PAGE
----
IU legend Bill Garrett honored with historical marker

  • 04/08/2017 9:36 pm in

BLOOMINGTON – Bill Garrett, the first African-American basketball player in the Big Ten, was honored Saturday with the dedication of an Indiana historical marker.

By suiting up for Branch McCracken’s Hoosiers in 1948, Garrett broke an unwritten rule known as the ‘gentlemen’s agreement,’ which barred Big Ten schools from rostering black players.

“This was a great occasion that should have been done long before (today),” said Marvin Christie, who played with Garrett during the 1949-50 season. “I’m glad they finally recognized what a wonderful guy he was.”

The unveiling of the historical marker was preceded by a ceremony in the Indiana Memorial Union. Speakers included Casey Pfeiffer of the Indiana Historical Bureau, former Herald-Times writer Bob Hammel, trustee Bart Kaufman, provost Lauren Robel, author Tom Graham and Billy Garrett Jr.

“We’re really proud to be here, and that IU honored (Bill) in that way,” Garrett Jr. said. “Our father’s legacy gets to live on forever.”

There were also two pre-recorded video messages, one from former IU guard Quinn Buckner and another from Big Ten Commissioner Jim Delany.

“Jim Delany speaking by video was very important to the ceremony,” said Tom Graham, co-author of Getting Open: The Unknown Story of Bill Garrett and the Integration of College Basketball. “It was an acknowledgment by the Big Ten of Garrett’s importance. It wasn’t just an IU breakthrough, it was a Big Ten breakthrough. Implicitly, it’s an acknowledgment of a Big Ten ‘gentlemen’s agreement’ that Garrett broke.”

Those in attendance included Garrett’s family and several of his former teammates, former IU running back George Taliaferro, former assistant coach Tim Buckley, and IU players Freddie McSwain, Juwan Morgan, Zach McRoberts, Tim Priller and Josh Newkirk.

“The fact that the IU basketball players turned out, several of them, was quite touching,” Graham said.

Following the ceremony and luncheon, the historical marker was unveiled in front of the building previously known as The Fieldhouse, which hosted IU men’s basketball home games from 1928-1960.

The building was renamed the Wildermuth Intramural Center in 1971 after former IU board president Ora Wildermuth. Wildermuth was an opponent of integrating IU.

In 2008, IU planned to rename the building once again, this time as the Garrett-Wildermuth Fieldhouse. That plan was quickly scrapped.

“The problem is not the marker,” Graham said. “The marker is for a very good thing, a breakthrough for integration. The problem is with the name of the building.”

Garrett led IU in scoring and rebounding in each of his three seasons on the IU varsity team (players were required to be on the freshmen team their first year), and was named an All-American as a senior.

“If basketball is in our heart, then it’s no exaggeration to say that Bill Garrett fundamentally changed the heart of IU,” Provost Lauren Robel said at the ceremony. “Because of him, we are a more open, more inclusive and more accepting community.”

Prior to joining IU, Garrett was named Indiana’s ‘Mr. Basketball’ after leading Shelbyville to the state title in 1947. Following his playing career, Garrett coached Crispus Attucks to a state title in 1959.

Garrett died in 1974 as the result of a heart attack. He was inducted into the Indiana Basketball Hall of Fame the same year.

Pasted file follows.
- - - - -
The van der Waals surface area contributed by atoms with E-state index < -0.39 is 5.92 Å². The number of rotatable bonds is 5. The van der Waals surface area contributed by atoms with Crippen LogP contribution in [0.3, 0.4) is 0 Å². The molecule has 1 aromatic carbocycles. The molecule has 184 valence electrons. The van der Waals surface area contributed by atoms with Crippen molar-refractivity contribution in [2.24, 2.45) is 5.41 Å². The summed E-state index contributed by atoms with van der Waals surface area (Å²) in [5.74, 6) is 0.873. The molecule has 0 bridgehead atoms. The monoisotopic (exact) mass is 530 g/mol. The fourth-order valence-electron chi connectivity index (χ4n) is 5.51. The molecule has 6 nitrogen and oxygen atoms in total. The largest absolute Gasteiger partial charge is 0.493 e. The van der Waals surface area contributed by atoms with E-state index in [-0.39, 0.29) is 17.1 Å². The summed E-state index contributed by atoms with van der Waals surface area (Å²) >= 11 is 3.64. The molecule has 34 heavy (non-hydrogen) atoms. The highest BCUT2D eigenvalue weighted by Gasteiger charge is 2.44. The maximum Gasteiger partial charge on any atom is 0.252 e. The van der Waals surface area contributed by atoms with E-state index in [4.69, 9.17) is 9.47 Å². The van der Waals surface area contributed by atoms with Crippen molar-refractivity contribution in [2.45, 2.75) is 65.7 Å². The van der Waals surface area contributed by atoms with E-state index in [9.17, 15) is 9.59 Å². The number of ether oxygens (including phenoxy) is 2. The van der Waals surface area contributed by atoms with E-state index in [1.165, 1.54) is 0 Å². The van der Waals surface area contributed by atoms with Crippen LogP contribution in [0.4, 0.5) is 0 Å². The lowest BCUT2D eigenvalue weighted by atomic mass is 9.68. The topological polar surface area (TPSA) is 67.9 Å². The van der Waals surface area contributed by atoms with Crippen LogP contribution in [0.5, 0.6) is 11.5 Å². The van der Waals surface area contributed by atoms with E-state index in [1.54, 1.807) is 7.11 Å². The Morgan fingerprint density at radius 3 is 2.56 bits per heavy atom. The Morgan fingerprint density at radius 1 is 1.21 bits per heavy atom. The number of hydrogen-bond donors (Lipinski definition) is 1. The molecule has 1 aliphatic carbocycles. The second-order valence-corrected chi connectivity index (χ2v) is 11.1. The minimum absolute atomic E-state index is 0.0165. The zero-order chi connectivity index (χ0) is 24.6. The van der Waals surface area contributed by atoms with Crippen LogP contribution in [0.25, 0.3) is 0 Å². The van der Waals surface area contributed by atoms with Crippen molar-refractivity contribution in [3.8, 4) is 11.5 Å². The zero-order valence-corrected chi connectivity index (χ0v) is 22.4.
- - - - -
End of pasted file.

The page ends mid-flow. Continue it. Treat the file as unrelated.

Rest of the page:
For more on Bill Garrett and his legacy, listen to Jerod Morris’ interview with Tom Graham and read Casey Pfeiffer’s two-part series.

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  • kennygeorge

    Our country was made great by pioneers such as Mr. Garrett. They sacrificed much, endured even more, but without them, we would never have become the great nation we are today. There are many events and people that I hope our nation never forgets so that we continue to challenge ourselves to be even greater. We are the free worlds biggest hope for continued freedom. Thank you Mr. Garrett. Thank you to the family for sharing this wonderful man with us.

  • SCHoosier

    Great H0osier and man..but I’ll bet those “cool” shoes cost about 4.99 at the time:)

  • pcantidote

    I didn’t realize he was from Shelbyville. I’m guessing he had some interesting experiences there as well.

  • sarge

    This guy was a legendary player and coach, who’s legacy will never be forgotten. What an impact he had on this entire state. It’s amazing how a simple game can have an impact on major issues within our society. I will never understand his struggle, but I will always remember and celebrate his accomplishments in life and for our country. I am honored to have him as a Hoosier! Thank you to his family and to the University for their contributions to this milestone. Have a great day Hoosier Nation!

  • Mark Bando

    Congrats to the family of bill Garrett. It is well deserved

  • Outoftheloop

    It is about time Indiana honored Bill Garrett! Now we need to re-name the building the Garrett- Wildermuth Fieldhouse! No excuses, just do it! Where were Archie and the rest of the team? Everyone should have attended this ceremony! Indiana should be known as the first “B1G” team to integrate the races in basketball, KY as the last “all Lilly-White” team to play in the National Championship game!

  • bball at nick’s

    Garrett’s family is justified in refusing to place Garrett’s name next to that of a known racist segregationist. The IDS has this quote from Wildermuth: “I am and shall always remain absolutely and utterly opposed to social intermingling of the colored race with the white. I belong to the white race and shall remain loyal to it. It always has been the dominant and leading race.”

    It’s a shame that we still have his name on an athletic facility. The facility should be named Garrett Fieldhouse.

  • Outoftheloop

    I stand corrected!

  • John D Murphy

    Pretty classy of Tim Buckley.

  • rob salway

    Amen